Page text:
I have worked many holidays in the bar and restaurant business. I went in the position knowing that it was a part of the job.

    For years I worked retail on Christmas Eve for the fact that I didn’t mind and actually enjoyed giving a hard time to those husbands who waited until the last minute to find something for their wife. I knew that it was hard for my employer to find people who would work on this day so I made it my day to work. (I doubt that this employer would ever subject her workers to work at 1 am on BF, she has a conscience.)

    I think we are heading in the wrong direction with this 1am Black Friday business.

  • Dave Eldred

    If bars and restaurants close on T-giving, those are sales they will never recoup. If retailers open at 9:00 a.m. on Friday instead of midnight, their sales will be the same — just at different times.

    Truly, that’s a major difference here.

  • Dave Eldred

    If bars and restaurants close on T-giving, those are sales they will never recoup. If retailers open at 9:00 a.m. on Friday instead of midnight, their sales will be the same — just at different times.

    Truly, that’s a major difference here.

  • allie

    I’m really hoping Minnesota consumers show Target and the like how they feel by not shopping this weekend. We vote with our wallets, folks.

    We can’t have our self-righteous cake by complaining on behalf of workers, and then eat it too by taking advantage of Black Friday sales.

  • John O.

    @NewsCut //After all, what’s a person supposed to do this year after the Harbaugh Bowl is over Thanksgiving night?

    I tried to put in [eg] after that sentence using the greater than and less than symbols, but it was omitted because it thought it was some html code. Sarcasm was intended.

  • CHS

    1) I’ve commented negatively about the Midnight openings in some of Bob’s other postings on the topic, but mostly in regards to how I get miffed at the erosion of traditions and the ‘sanctity’ of holidays, etc, blah blah blah, but that strip editorial really strikes a nerve. It’s appalling to me that people are completely missing the point, consumers are going to spend the money based on price, and the experience of going out on Black Friday, not some concept of when the store opens. It wouldn’t matter if it was 5am or midnight, the consumers will show up and spend if they were going to based on the deals and what they are looking for. The only place the difference will be felt is in the people that are forced to go along with it because they are ‘lucky to have a job.’ Editorials like that are the equivalent of someone shouting pay no attention to the man behind the curtain, or look at this dancing monkey, nothing but a diversion and an excuse for poor labor practices. Saying look at all those unemployed people and you’re lucky to have a job is nothing more than an excuse to treat employees worse to fatten the bottom line. I don’t buy for one second that Black Friday matters beans to a place like Target, it’s doing just fine the rest of the year. While it may be true that there is an expectation of having to work longer hours and harder during the holiday season for retail workers, changing the “normal” then yelling at the workers to shut up you’re lucky to have a job when they push back is just crap, and this coming from someone with slightly anti-union views. I’ve missed my fair share of holidays, but it was expected and normal in the professions I was employed in. I’ve had to work the bar holidays, and had to miss half of the holidays every year while I worked in EMS, but those were choices I made when I worked those jobs. Target employees chose to work retail knowing they would have some long hours, but they had the decision to work Thanksgiving made for them when corporate decided that they needed an extra 5 hours of frenzy. Rant over. Happy Holidays everyone.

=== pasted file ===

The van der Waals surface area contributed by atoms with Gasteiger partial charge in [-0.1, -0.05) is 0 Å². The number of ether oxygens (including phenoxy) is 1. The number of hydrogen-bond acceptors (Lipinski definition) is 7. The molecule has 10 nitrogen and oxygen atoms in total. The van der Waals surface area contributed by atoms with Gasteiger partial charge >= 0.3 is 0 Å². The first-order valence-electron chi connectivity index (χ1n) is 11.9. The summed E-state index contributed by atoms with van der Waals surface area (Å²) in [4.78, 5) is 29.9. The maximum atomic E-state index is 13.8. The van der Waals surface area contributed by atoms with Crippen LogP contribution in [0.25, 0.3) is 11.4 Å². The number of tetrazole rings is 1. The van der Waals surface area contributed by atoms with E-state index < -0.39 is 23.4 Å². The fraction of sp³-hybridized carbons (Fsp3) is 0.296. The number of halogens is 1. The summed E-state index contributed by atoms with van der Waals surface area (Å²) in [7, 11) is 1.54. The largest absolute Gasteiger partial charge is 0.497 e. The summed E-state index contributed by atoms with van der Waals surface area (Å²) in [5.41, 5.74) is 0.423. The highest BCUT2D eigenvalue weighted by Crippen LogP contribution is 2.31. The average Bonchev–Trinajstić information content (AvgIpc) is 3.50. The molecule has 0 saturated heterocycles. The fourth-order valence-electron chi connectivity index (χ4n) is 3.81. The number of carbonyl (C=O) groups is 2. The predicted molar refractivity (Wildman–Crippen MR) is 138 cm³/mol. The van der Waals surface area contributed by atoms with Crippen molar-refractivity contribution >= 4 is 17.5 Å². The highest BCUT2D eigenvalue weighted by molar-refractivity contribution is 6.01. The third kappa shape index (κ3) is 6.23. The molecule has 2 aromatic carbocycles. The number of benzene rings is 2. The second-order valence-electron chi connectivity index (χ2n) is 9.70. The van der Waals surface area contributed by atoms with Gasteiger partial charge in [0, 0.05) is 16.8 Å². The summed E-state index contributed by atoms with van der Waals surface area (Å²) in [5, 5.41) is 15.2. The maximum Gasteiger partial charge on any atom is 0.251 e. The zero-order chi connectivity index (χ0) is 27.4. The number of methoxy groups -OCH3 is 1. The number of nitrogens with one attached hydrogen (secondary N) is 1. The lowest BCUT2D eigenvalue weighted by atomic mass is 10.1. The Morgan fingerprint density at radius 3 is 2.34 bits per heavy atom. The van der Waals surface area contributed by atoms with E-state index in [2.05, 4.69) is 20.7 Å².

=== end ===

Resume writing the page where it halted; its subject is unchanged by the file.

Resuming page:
4) While I normally would side with private entities being able to ‘exclude’ people from their events (The ant-gay preacher who crashes PRIDE comes to mind) this one makes me think. Someone above referenced Occupy, and that I think is a great question to think about. So, if the city can lease out the PUBLIC space to anyone who pays, and then the paying entity can control speech in the park, what’s to stop CitiBank or someone from “leasing” Zucotti Park for the rest of the year and ‘excluding’ all of the Occupy protest people? All judgment regarding the validity of preaching or occupying aside, it’s a very slippery slope, and I’m not sure the city has a right to lease away space that is paid for by tax dollars to any entity who will not allow full use of that space as it is allowed for the public otherwise.